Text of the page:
3. Thinking about resources and the environment
Many resources are scarce and therefore need to be properly managed. Some resources, once used, cannot be replaced. Others are plentiful at the moment, but may not be if people do not look after them or use them wisely.
In Case Study 3, the teacher uses a class debate to explore one particular resource issue. If you have older pupils, you could try this strategy, choosing any topic which is relevant to your community. The success of the debate will depend on giving the pupils time to plan their speeches well and organising the class so that pupils are clear about their roles in the debate.
In the Key Activity, you are encouraged to use another way to explore a resource issue in your area.
Case Study 3: Debating resource management
Mrs Acheampong wanted her Class 4 pupils to explore the positive and negative effects of managing natural resources. She decided to hold a debate in her class on the issue of bush burning, which had been a problem recently in the local area.
She started the lesson by writing on the chalkboard: ‘Bush burning is harmful to the community’.
Mrs Acheampong then explained how a debate works (see Resource 2: How to debate an issue). She asked for three volunteers to propose – or support – the motion and for three volunteers to argue against the motion. She explained to both teams that they must gather evidence to back up their points of view. To help them find the evidence, she encouraged each team to speak to older people in the community about why the community often burns the grass in their area. She also gave both teams some information that she found on the Internet, which looked at the role of bush burning in traditional Ghanaian communities, and some ways to manage bush burning (see Resource 3: Bush burning).
She gave the teams a week to prepare for the debate, including time in one lesson for all the class to think about the positive and negative aspects of bush burning. The rest of the class also tried to find out what they could from the local community and share this with both teams as appropriate. On the day of the debate, Mrs Acheampong reminded the class of the rules of debating, and how important it was for them to ask questions if they did not understand.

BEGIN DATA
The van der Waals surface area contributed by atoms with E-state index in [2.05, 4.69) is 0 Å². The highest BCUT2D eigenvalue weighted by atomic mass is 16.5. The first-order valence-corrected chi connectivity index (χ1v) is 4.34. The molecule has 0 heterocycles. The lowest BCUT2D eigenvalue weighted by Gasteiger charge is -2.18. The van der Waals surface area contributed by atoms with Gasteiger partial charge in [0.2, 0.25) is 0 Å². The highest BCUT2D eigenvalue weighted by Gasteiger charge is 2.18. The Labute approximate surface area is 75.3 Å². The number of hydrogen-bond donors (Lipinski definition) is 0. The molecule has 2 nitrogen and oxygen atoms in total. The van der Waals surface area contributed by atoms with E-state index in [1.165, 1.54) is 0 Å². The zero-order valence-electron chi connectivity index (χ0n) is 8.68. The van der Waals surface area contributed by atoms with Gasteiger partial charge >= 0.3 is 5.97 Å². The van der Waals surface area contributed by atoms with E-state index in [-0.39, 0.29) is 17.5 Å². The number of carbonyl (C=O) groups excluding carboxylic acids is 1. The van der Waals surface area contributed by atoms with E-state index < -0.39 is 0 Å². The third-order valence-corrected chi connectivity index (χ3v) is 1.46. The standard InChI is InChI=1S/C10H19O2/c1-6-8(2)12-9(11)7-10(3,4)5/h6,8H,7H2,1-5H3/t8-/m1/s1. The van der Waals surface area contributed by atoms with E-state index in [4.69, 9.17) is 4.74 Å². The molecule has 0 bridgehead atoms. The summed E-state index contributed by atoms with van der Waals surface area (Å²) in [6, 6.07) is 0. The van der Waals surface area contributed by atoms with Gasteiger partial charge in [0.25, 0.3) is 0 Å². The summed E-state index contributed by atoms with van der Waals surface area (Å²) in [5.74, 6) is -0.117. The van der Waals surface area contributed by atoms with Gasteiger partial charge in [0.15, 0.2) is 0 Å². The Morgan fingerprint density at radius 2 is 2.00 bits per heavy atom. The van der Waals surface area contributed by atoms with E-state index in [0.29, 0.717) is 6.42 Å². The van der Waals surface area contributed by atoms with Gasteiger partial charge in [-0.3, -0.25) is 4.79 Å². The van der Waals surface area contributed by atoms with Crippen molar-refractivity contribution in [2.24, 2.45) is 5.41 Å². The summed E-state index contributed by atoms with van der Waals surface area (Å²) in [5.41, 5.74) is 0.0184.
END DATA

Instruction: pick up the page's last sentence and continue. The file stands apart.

At the end of the debate, a vote was taken and the motion was carried by a large majority. Mrs Acheampong reminded the class that it was important to respect each other’s viewpoints and not to gloat as ‘winners’. She was pleased that both teams put forward interesting ideas to support or oppose the motion.
In the next lesson, Mrs Acheampong asked her pupils to brainstorm ideas of how to develop community awareness of the negative effects of bush burning and provide alternative methods of managing the land in their community. She wrote their ideas on the chalkboard and encouraged the pupils to discuss the ideas with their families.
Key Activity: Comparing places
Choose one of the images provided in Resource 4: Different environments and pin it up in your classroom. If you have photographs from a visit to a different part of your country or have access to images in a textbook or magazine you could use these. Try to choose a place that is very different to the environment of the school.
- Explain to your pupils where the photograph is of.
- Organise them into groups of three/four and ask them to think of between four and six words to describe the place.
- After five minutes, ask each group to give you one word. Write these as a word bank on the board or on a sheet of newsprint.
- Next, ask your pupils to work in their groups and to list the features of this place that are similar and different to their own environment.